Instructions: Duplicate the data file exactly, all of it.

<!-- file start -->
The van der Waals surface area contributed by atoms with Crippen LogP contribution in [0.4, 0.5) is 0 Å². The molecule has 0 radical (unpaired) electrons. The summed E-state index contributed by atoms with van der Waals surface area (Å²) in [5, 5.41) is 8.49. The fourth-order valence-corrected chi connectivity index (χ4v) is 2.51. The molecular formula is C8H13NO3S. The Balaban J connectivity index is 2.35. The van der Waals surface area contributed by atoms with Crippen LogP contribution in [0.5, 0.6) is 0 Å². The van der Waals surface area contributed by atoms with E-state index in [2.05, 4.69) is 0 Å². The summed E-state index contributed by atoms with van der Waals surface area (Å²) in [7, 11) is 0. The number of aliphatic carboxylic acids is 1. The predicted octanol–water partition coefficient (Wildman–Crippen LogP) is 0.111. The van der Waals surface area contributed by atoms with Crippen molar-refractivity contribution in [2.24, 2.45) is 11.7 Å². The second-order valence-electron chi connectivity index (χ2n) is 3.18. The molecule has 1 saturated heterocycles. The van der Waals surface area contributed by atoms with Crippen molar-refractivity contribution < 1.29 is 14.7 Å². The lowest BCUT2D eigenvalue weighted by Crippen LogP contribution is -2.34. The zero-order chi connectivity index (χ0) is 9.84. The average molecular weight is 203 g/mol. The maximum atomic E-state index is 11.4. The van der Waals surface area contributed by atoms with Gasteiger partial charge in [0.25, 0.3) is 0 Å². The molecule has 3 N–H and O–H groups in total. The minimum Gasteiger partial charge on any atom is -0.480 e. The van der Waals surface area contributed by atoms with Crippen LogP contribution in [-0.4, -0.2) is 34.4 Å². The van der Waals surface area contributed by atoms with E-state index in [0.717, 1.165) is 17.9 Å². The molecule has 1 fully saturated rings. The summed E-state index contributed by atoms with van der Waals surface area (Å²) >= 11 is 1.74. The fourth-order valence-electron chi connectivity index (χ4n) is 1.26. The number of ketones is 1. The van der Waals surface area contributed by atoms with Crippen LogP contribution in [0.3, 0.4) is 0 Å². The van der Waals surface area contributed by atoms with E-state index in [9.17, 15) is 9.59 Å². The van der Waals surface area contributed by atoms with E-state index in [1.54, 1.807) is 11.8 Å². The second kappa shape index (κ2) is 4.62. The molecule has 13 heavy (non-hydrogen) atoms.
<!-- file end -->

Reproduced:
The van der Waals surface area contributed by atoms with Crippen LogP contribution in [0.4, 0.5) is 0 Å². The molecule has 0 radical (unpaired) electrons. The summed E-state index contributed by atoms with van der Waals surface area (Å²) in [5, 5.41) is 8.49. The fourth-order valence-corrected chi connectivity index (χ4v) is 2.51. The molecular formula is C8H13NO3S. The Balaban J connectivity index is 2.35. The van der Waals surface area contributed by atoms with Crippen LogP contribution in [0.5, 0.6) is 0 Å². The van der Waals surface area contributed by atoms with E-state index in [2.05, 4.69) is 0 Å². The summed E-state index contributed by atoms with van der Waals surface area (Å²) in [7, 11) is 0. The number of aliphatic carboxylic acids is 1. The predicted octanol–water partition coefficient (Wildman–Crippen LogP) is 0.111. The van der Waals surface area contributed by atoms with Crippen molar-refractivity contribution in [2.24, 2.45) is 11.7 Å². The second-order valence-electron chi connectivity index (χ2n) is 3.18. The molecule has 1 saturated heterocycles. The van der Waals surface area contributed by atoms with Crippen molar-refractivity contribution < 1.29 is 14.7 Å². The lowest BCUT2D eigenvalue weighted by Crippen LogP contribution is -2.34. The zero-order chi connectivity index (χ0) is 9.84. The average molecular weight is 203 g/mol. The maximum atomic E-state index is 11.4. The van der Waals surface area contributed by atoms with Gasteiger partial charge in [0.25, 0.3) is 0 Å². The molecule has 3 N–H and O–H groups in total. The minimum Gasteiger partial charge on any atom is -0.480 e. The van der Waals surface area contributed by atoms with Crippen LogP contribution in [-0.4, -0.2) is 34.4 Å². The van der Waals surface area contributed by atoms with E-state index in [0.717, 1.165) is 17.9 Å². The molecule has 1 fully saturated rings. The summed E-state index contributed by atoms with van der Waals surface area (Å²) >= 11 is 1.74. The fourth-order valence-electron chi connectivity index (χ4n) is 1.26. The number of ketones is 1. The van der Waals surface area contributed by atoms with Crippen LogP contribution in [0.3, 0.4) is 0 Å². The van der Waals surface area contributed by atoms with E-state index in [9.17, 15) is 9.59 Å². The van der Waals surface area contributed by atoms with E-state index in [1.54, 1.807) is 11.8 Å². The second kappa shape index (κ2) is 4.62. The molecule has 13 heavy (non-hydrogen) atoms.